Barnacles are very unusual crustaceans related to crabs and shrimps that are attached to rocky surfaces, docks or pilings.  Barnacles can even be attached to marine mammals like the migrating grey whales of the Pacific Northwest.

These animals are protected by calcareous plates, which form a protective area resembling the shape of a volcano.  The small invertebrate lives inside this space, and has the top entrance covered with another two plates.  These top two plates can be easily opened and closed allowing the barnacle to extend its basket-like feeding limbs (cirri) into the water to collect food.  Basically a barnacle is standing on its head and eating with its feet!  There is also a cement gland on the underside allowing the barnacle to attach itself to a solid surface.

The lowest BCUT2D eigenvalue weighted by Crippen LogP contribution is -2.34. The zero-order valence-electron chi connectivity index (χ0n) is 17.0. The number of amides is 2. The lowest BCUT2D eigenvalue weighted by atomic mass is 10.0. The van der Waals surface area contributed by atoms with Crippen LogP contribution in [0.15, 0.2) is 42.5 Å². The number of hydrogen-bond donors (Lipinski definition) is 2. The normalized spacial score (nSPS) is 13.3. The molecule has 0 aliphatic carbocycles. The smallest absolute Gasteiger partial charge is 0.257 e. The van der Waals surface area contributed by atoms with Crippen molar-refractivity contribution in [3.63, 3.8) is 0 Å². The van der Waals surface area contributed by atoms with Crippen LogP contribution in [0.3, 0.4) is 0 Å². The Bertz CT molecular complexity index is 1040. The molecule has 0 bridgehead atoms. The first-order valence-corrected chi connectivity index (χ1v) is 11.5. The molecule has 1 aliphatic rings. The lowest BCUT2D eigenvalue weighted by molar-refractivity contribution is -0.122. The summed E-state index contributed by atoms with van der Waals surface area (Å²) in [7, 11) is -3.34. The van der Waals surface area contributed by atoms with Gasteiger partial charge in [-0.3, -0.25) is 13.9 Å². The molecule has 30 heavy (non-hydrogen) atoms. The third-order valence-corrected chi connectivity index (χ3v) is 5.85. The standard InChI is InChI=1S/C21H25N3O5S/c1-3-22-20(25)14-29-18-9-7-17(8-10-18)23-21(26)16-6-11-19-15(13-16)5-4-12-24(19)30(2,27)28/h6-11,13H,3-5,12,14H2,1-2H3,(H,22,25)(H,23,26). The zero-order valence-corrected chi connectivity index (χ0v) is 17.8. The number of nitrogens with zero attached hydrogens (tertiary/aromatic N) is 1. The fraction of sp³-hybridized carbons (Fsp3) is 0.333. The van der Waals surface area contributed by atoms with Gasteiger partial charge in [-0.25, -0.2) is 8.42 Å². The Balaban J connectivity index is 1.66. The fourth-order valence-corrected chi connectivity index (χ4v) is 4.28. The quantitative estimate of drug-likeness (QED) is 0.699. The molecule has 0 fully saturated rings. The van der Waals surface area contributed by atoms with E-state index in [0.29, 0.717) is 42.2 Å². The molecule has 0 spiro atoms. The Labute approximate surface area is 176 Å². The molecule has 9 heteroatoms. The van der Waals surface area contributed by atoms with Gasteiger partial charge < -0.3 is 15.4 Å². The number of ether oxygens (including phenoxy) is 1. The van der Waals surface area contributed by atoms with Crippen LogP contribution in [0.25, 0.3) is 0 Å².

It’s interesting how many barnacles live in the highest intertidal zone and are covered with water for only a few hours each day.  These animals rely on the rushing water flow of high tide to provide them with food particles.  Most of their day is spent hidden in their calcareous home in the hot sun, waiting for the next cooling high tide to arrive.  When exposed to the air during low tide, a barnacle has its two upper plates tightly closed and a small quantity of ocean water stored inside to keep it from drying out; techniques necessary for the animal’s survival.